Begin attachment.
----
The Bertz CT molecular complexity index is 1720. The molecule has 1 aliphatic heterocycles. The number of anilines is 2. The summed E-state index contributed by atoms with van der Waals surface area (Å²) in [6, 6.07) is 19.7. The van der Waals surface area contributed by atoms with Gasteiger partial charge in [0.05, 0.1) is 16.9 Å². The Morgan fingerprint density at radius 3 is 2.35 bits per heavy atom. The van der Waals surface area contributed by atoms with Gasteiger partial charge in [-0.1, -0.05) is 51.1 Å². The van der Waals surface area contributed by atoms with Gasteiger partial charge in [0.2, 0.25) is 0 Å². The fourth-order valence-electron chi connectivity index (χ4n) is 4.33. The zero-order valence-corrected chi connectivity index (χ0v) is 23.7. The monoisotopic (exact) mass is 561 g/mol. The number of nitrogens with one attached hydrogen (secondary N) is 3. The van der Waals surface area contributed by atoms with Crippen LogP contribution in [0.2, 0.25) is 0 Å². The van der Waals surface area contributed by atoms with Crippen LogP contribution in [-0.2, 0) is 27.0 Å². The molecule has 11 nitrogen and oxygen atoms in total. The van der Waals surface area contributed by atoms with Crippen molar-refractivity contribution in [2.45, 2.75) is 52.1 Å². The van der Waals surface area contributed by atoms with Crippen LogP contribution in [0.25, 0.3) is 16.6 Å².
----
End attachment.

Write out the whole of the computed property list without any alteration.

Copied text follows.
The Bertz CT molecular complexity index is 1720. The molecule has 1 aliphatic heterocycles. The number of anilines is 2. The summed E-state index contributed by atoms with van der Waals surface area (Å²) in [6, 6.07) is 19.7. The van der Waals surface area contributed by atoms with Gasteiger partial charge in [0.05, 0.1) is 16.9 Å². The Morgan fingerprint density at radius 3 is 2.35 bits per heavy atom. The van der Waals surface area contributed by atoms with Gasteiger partial charge in [-0.1, -0.05) is 51.1 Å². The van der Waals surface area contributed by atoms with Gasteiger partial charge in [0.2, 0.25) is 0 Å². The fourth-order valence-electron chi connectivity index (χ4n) is 4.33. The zero-order valence-corrected chi connectivity index (χ0v) is 23.7. The monoisotopic (exact) mass is 561 g/mol. The number of nitrogens with one attached hydrogen (secondary N) is 3. The van der Waals surface area contributed by atoms with Crippen LogP contribution in [0.2, 0.25) is 0 Å². The van der Waals surface area contributed by atoms with Crippen LogP contribution in [-0.2, 0) is 27.0 Å². The molecule has 11 nitrogen and oxygen atoms in total. The van der Waals surface area contributed by atoms with Crippen molar-refractivity contribution in [2.45, 2.75) is 52.1 Å². The van der Waals surface area contributed by atoms with Crippen LogP contribution in [0.25, 0.3) is 16.6 Å².